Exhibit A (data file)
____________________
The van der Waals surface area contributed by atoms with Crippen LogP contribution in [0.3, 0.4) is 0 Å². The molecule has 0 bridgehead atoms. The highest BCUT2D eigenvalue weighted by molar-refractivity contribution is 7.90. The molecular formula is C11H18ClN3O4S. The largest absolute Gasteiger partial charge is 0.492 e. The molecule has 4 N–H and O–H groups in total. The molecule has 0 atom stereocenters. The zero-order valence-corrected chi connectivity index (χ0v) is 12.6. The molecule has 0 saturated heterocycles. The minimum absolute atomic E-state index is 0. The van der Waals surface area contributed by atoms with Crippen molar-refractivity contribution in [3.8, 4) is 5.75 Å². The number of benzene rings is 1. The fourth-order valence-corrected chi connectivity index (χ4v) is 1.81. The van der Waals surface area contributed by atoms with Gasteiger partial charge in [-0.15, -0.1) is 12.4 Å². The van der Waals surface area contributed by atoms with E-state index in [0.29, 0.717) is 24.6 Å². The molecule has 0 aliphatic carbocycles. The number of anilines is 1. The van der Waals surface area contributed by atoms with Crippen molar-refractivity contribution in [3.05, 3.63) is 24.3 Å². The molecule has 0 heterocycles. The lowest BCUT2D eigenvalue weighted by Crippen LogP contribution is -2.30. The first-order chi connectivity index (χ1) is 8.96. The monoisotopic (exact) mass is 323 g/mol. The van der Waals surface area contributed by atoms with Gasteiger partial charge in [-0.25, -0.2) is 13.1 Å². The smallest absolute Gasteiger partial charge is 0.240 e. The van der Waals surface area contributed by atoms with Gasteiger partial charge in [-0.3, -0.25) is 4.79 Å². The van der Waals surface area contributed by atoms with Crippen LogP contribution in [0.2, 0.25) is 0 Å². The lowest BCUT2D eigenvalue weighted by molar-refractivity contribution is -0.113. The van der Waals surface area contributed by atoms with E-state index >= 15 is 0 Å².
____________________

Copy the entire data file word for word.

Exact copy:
The van der Waals surface area contributed by atoms with Crippen LogP contribution in [0.3, 0.4) is 0 Å². The molecule has 0 bridgehead atoms. The highest BCUT2D eigenvalue weighted by molar-refractivity contribution is 7.90. The molecular formula is C11H18ClN3O4S. The largest absolute Gasteiger partial charge is 0.492 e. The molecule has 4 N–H and O–H groups in total. The molecule has 0 atom stereocenters. The zero-order valence-corrected chi connectivity index (χ0v) is 12.6. The molecule has 0 saturated heterocycles. The minimum absolute atomic E-state index is 0. The van der Waals surface area contributed by atoms with Crippen molar-refractivity contribution in [3.8, 4) is 5.75 Å². The number of benzene rings is 1. The fourth-order valence-corrected chi connectivity index (χ4v) is 1.81. The van der Waals surface area contributed by atoms with Gasteiger partial charge in [-0.15, -0.1) is 12.4 Å². The van der Waals surface area contributed by atoms with E-state index in [0.29, 0.717) is 24.6 Å². The molecule has 0 aliphatic carbocycles. The number of anilines is 1. The van der Waals surface area contributed by atoms with Crippen molar-refractivity contribution in [3.05, 3.63) is 24.3 Å². The molecule has 0 heterocycles. The lowest BCUT2D eigenvalue weighted by Crippen LogP contribution is -2.30. The first-order chi connectivity index (χ1) is 8.96. The monoisotopic (exact) mass is 323 g/mol. The van der Waals surface area contributed by atoms with Gasteiger partial charge in [-0.25, -0.2) is 13.1 Å². The smallest absolute Gasteiger partial charge is 0.240 e. The van der Waals surface area contributed by atoms with Gasteiger partial charge in [-0.3, -0.25) is 4.79 Å². The van der Waals surface area contributed by atoms with Crippen LogP contribution in [0.2, 0.25) is 0 Å². The lowest BCUT2D eigenvalue weighted by molar-refractivity contribution is -0.113. The van der Waals surface area contributed by atoms with E-state index >= 15 is 0 Å².